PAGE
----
Keep Content Under Control

Many website suffer from a lack of attention. But at times – during a redesign, with a new staff person, or after an agency leader happens to visit the outdated site – the endless possibilities for online content inspire big ideas.

Beware. It’s important to keep your content under control. You need your website to be both manageable and sustainable.

At one point during the Snohomish Health District website redesign, staff envisioned growing the website from 42 pages to more than 130. Knowledgeable and passionate staff wanted to educate the public in all sorts of important areas. Our content was about to get totally out of control.

3 Steps to Content Control

1. Focus on the actual people you serve, not “the public.”  Visitors come to your website one person at a time, each with individual goals and needs.  “The public” is too broad a group to satisfy and serve effectively. Do some thinking – and some user research – to really define your top users and what they want from you. Create your content to serve those needs first. For the Health District, our top users were food workers and restaurant owners, septic contractors, and worried parents or health care providers. Answering their questions became a priority.

2. Stick with what you do.  Your content should be local and specific to your services. Let your community partners or private business talk about what they do. At the Health District, it was tempting to have a web page describing each disease du jour. But our job was to track and report on local risks, local prevention efforts, and local case counts.  A link to the Centers for Disease Control & Prevention provides the best, most updated information on the disease of the day.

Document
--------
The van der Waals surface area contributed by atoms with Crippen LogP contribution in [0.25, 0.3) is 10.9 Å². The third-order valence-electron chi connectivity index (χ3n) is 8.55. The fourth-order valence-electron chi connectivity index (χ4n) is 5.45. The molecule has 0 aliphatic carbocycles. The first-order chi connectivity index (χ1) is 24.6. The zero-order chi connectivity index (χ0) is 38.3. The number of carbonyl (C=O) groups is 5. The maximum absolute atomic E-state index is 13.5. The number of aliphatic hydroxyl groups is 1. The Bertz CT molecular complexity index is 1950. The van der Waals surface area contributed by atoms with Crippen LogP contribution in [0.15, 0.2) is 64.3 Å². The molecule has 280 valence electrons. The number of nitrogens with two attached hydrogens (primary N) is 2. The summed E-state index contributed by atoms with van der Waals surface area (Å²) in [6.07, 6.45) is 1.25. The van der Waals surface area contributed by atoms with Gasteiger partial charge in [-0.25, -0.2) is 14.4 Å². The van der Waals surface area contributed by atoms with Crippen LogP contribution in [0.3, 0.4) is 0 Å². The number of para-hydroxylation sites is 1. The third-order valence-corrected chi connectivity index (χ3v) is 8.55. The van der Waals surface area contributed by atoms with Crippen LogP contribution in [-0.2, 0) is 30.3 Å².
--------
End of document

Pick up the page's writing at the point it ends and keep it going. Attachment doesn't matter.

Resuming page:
If you are a city, domestic violence and weather patterns affect your citizens – but let the experts address those topics in detail. You talk about police response or snow routes, and provide links to other resources.

3. Keep content concise. Staff may want to answer every question and provide great detail in their areas of expertise. This is rarely a successful strategy for web writing. The rule of thumb for the web is to draft your content, then cut out half the words. Take a breather before you go back to the content with your top users in mind. Imagine them reading your web page on a mobile device.

Answer people’s key questions. Cut the fluff.

By keeping content under control, you make your website more readable for your users, more sustainable for staff, and more efficient for everyone. Don’t contribute to the global glut of information. Create content that matters. Content that you can maintain.

Keep it simple.